Leveraging ESG to Drive Transformation, Enhance Client Value, and Engage Top Talent


Leveraging ESG to Drive Transformation, Enhance Client Value, and Engage Top Talent

In today’s world, sustainability is a pressing and complex challenge that companies must address. With new regulations, such as the EU directive on corporate sustainability reporting, companies must find innovative ways to reduce their environmental footprint and increase social impact while remaining competitive. In this interview with Milan S. Lakhani, Director of Digital Transformation (DX) and Partner, Environmental Social Governance at Konica Minolta, we discuss the challenges and opportunities of the new directive, as well as the concept of sustainability by design, developed in-house to support ESG related product value creation.

What is your perspective on the importance of corporate sustainability and ESG in the current economic and social context, and how does Konica Minolta apply these principles in its operations?

I think it’s important to first take a step back to really define what sustainability is and what we mean by ESG. Sustainability is a reference point to meeting the needs of the present without compromising the ability of future generations to meet their own needs, as described in the Report of the World Commission on Environment and Development. This definition mainly focuses on the balancing of the economic context, the environment and social factors to enable long-term prosperity as well as the well-being of both the people and the planet. On the other hand, ESG stands for environmental, social and governance, and these are the three central factors measuring the sustainability and the ethical impact of a company’s operations. It’s also a framework that is used by investors to assess the credibility of an organisation.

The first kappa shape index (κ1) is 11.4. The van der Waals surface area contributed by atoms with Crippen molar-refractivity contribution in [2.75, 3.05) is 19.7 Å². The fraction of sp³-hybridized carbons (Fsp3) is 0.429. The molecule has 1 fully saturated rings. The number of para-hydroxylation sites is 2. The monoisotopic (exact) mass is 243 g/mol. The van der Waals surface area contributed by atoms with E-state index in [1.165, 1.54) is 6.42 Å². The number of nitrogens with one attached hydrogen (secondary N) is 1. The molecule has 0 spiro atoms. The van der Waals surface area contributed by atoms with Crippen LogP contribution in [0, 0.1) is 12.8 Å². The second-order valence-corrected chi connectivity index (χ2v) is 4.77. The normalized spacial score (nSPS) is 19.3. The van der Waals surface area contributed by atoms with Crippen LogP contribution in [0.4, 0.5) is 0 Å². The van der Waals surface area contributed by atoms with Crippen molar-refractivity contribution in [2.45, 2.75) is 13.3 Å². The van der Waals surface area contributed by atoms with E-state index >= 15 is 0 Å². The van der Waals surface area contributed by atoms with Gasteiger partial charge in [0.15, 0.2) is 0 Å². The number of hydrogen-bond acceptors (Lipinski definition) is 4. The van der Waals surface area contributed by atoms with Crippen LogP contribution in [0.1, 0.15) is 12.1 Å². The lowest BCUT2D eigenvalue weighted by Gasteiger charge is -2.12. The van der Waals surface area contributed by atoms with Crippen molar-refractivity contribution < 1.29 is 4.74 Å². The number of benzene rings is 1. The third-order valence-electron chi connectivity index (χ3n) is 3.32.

From a Konica Minolta perspective, we define the Environmental pillar as the conservation of the natural world. Examples of this are in the areas of climate change mitigation, resource conservation and the circular economy. The second pillar, Social, focuses on the Company’s relationships with its employees, suppliers, customers, clients, and community, and covers topics such as diversity, equity, inclusion, human rights, working standards and working conditions. In Konica Minolta, this translates to fostering an engaged, skilled and healthy workforce – and by saying healthy we also refer to mental health – and paying great attention to human rights, inclusion and equal opportunities. Finally, the last pillar relates to the area of Governance, which we define as the “foundation of an effective corporate ecosystem”. Examples here are looking at sustainable and responsible conduct, ethical behaviour, governance and risk management, ensuring our products and services have the highest amount of quality.

The topic of ESG is gaining significant attention from investors, customers, and talent, turning sustainability into a “win-win” for both the environment and the company itself. How do you think companies can use sustainability as a competitive lever to attract customers and talent? Do you have any successful examples in this sense related to Konica Minolta? 

It is true, ESG is gaining a growing business relevance. However, it is worth pointing out that the ambitions of these pillars are not necessarily new – in fact, for example, at Konica Minolta, we have been committed to sustainability for decades, starting with the foundation of a global Environmental Management Department in 1971. In Europe, we are aligned to six of the United Nations Sustainable Development Goals, and thirteen in our headquarters, Konica Minolta Inc., in Japan. Additionally, to support our company’s medium and long-term direction, five new material issues have been identified, and for each of these issues, a vision was also established towards the company’s approach to value creation.

In the last couple of years, we have seen a shift from shareholder capitalism to stakeholder capitalism, whereby, customers, partners, employees, and of-course, shareholders want to know more about the involvement and the strategies put in place by Konica Minolta with respect to ESG.